The moral of The Gypsy is this: If you don't believe in destiny -- if you can't perceive the archetypal beings who shape worlds and determine human fate -- then you are going through life half- blind.

Brust's earlier The Sun, Moon, and the Stars makes excellent use of a folktale as allegorical material. It meticulously links a contemporary, mainstream tale with a fable of these self-same Gypsy brothers. Published in Ace Books' Fairy Tale series (subsequently acquired by Tor), The Sun, Moon and The Stars is a modern narrative of the lives and psyches of young bohemian artists. The modern story in the book is strategically intercut with Brust's rendering of a Hungarian folktale. There, the allegorical material neatly offsets and fleshes out the concerns of the contemporary artist-protagonists.

The Gypsy is a book you'll enjoy if you enjoy elaborately woven, baroque settings (for instance, you'll probably like it, if you liked Peter Beagle's The Folk of the Air).The Gypsy's dialog and plot are less finely honed than what you'll see in works by the co-authors as individuals. But the book's compelling spirit of righteous mysticism makes it a compelling read.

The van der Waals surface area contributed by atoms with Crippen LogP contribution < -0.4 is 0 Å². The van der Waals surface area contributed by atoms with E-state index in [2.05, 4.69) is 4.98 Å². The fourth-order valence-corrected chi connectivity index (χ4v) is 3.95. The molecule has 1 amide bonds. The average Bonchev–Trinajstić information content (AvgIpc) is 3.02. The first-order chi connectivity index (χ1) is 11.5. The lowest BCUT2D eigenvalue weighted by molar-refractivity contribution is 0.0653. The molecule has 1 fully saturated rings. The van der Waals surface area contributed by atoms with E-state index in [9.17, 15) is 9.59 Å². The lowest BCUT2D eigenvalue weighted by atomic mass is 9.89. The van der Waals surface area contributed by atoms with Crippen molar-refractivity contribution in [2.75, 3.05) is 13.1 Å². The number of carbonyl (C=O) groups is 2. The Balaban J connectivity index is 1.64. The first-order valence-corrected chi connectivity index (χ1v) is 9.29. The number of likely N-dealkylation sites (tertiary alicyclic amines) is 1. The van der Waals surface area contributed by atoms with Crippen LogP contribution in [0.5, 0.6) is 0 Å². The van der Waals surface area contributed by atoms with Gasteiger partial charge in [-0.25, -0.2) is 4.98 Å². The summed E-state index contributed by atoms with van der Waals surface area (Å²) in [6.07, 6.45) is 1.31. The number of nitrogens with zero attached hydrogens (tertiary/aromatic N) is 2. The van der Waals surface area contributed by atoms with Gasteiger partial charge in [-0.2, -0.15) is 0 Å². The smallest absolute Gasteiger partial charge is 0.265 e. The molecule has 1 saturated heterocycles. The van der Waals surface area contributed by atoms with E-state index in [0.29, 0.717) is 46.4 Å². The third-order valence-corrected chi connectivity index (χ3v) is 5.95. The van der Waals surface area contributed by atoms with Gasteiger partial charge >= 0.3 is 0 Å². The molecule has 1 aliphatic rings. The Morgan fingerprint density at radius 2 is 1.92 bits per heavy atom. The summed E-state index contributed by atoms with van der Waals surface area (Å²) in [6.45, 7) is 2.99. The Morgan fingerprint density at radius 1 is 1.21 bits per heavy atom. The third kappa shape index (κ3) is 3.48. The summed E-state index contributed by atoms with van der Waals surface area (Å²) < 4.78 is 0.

(From the April 2002 issue of The New York Review of Science Fiction)

The Golden Globe by John Varley

reviewed by Lenny Bailes

The Golden Globe is John Varley's best novel to date. It's a book full of ideas, plot twists, and well-drawn characters.  This is a book that may appeal to literary readers (who aren’t steeped in the conventions of the s-f genre), as well as being a good read for hardcore s-f addicts (who are quite familiar with the rest of Varley’s opus).

Some of the brilliant memes that Varley developed in  previous stories are put to good use here. The Golden Globe is a novel of character, set in the colorful solar system that previously belonged to Hildy Johnson (and to the artist/detectives of The Barbie Murders). In this story, the Outer Planet colonies are the backdrop for a picaresque travelogue: the life and times of Sparky Valentine, a scruffy 22nd Century stage actor .